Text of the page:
Approximately one in five American adults experiences mental illness. An Employee Assistance Program, or EAP, can help.
According to a 2019 study National Institute of Mental Health, nearly one in five (more than 51 million) adults live with a mental illness in the U.S alone. Worldwide, nearly a billion people live with a mental illness. With so many people affected, mental health issues are likely to touch you or someone you know, whether in your personal life or in the workplace.
As an employer who cares about your employees’ mental health and wellbeing, you may want to provide mental health benefits that can help your team members who are dealing with issues like depression, substance abuse, and more. One great way to do that is to offer access to an Employee Assistance Program (EAP).
An EAP can help employees with a variety of issues in and out of the workplace, including mental health services and help coping with personal, family, work, and financial issues. Discover more about how EAPs work and find out how they can provide mental health benefits for your team.
Mental Health at Work
Mental health matters. Although it is a personal issue, the effects of an individual’s mental health and wellbeing can be far-reaching and even impact their work life. According to Mental Health America’s Mind the Workplace study, the workplace financial impact of mental health issues is as high as $500 billion in lost workplace productivity each year, even without taking into account COVID-19’s impact on mental health.
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Beyond the potential financial costs, there’s a real cost to your people, too. You work hard to hire the best people for your team, and you have the opportunity as an employer to help them care for their whole selves, beyond the office walls. Access to a rich set of mental health services helps business owners provide resources to take care of their teams, whatever their needs may be. It’s important for employers to be aware of stress and mental health at work, and how they might assist or support their employees.
What is an Employee Assistance Program (EAP)?
An Employee Assistance Program, or EAP, connects member employees to confidential, professional assistance to help with personal, family, and work issues. Often these services come at no charge to the employee.
An EAP can help ease the stigma of mental health in the workplace by making it easy and affordable for employees to seek help from qualified professionals. To ensure your employees will have access to the right mental health benefits and support, look for some of these key offerings in an EAP.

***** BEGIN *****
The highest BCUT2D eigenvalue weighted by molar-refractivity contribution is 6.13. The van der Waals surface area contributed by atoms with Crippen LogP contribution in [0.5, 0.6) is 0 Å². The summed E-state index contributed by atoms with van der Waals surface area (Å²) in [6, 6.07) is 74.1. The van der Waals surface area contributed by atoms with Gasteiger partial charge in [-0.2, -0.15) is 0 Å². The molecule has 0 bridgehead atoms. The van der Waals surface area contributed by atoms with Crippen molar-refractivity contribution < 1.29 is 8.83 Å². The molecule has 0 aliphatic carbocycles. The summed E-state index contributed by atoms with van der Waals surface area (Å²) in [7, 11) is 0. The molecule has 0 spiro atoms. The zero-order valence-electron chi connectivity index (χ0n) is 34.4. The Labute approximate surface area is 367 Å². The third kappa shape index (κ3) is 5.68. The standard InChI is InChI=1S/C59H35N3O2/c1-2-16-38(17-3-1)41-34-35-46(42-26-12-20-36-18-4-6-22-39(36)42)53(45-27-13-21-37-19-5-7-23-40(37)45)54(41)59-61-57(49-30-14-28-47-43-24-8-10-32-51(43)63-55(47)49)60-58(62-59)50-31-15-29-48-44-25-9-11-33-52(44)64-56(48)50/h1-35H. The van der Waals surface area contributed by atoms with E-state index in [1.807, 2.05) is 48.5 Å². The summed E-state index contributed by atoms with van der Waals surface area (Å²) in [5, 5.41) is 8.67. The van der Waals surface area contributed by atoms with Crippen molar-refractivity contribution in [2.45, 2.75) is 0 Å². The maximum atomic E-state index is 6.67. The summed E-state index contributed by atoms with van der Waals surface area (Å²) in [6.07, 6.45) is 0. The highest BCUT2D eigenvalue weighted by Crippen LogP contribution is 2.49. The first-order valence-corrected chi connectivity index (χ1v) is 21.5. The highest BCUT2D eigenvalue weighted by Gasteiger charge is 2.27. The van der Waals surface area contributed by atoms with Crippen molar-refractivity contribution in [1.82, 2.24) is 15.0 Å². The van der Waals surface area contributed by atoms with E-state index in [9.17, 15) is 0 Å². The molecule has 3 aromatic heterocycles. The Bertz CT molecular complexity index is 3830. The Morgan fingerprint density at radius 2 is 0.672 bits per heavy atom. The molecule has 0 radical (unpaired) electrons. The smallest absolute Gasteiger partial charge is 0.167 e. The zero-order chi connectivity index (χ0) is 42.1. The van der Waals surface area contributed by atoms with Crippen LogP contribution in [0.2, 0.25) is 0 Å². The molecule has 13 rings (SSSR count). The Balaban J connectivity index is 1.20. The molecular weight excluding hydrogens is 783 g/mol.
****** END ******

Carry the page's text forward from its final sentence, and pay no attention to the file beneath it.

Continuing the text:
How does an EAP work?
Generally, employees access EAP services through an external provider that has experience in providing counseling and referral services. For some larger companies, those services might be offered in-house, but commonly EAP services are outsourced. SHRM notes that 62 percent of employers say they outsource their EAPs.
Benefits-eligible Justworks customers offering health insurance with Aetna can access an EAP through Health Advocate, which provides:
Consultants to help employees resolve healthcare and insurance-related issues
24/7 access to confidential counseling services through Health Advocate for a range of mental health needs
Access to legal services, child and eldercare, and financial planning
Benefits of an EAP
For employees, some EAPs offer the potential of getting necessary mental health counseling, finding the right financial wellness services, and more easily understanding and navigating health insurance plans.
For the employer, an EAP means their staff experiences reduced stress, decreased absenteeism, and overall employee retention.
Finding a therapist or accessing counseling might feel out of reach for those suffering from stress or mental health issues. But finding someone to talk to is simple with an EAP.
With a quality EAP, though, employee counseling is just a phone call away for members. EAPs generally provide access to counseling over the phone, or even in-person sessions with a local counselor.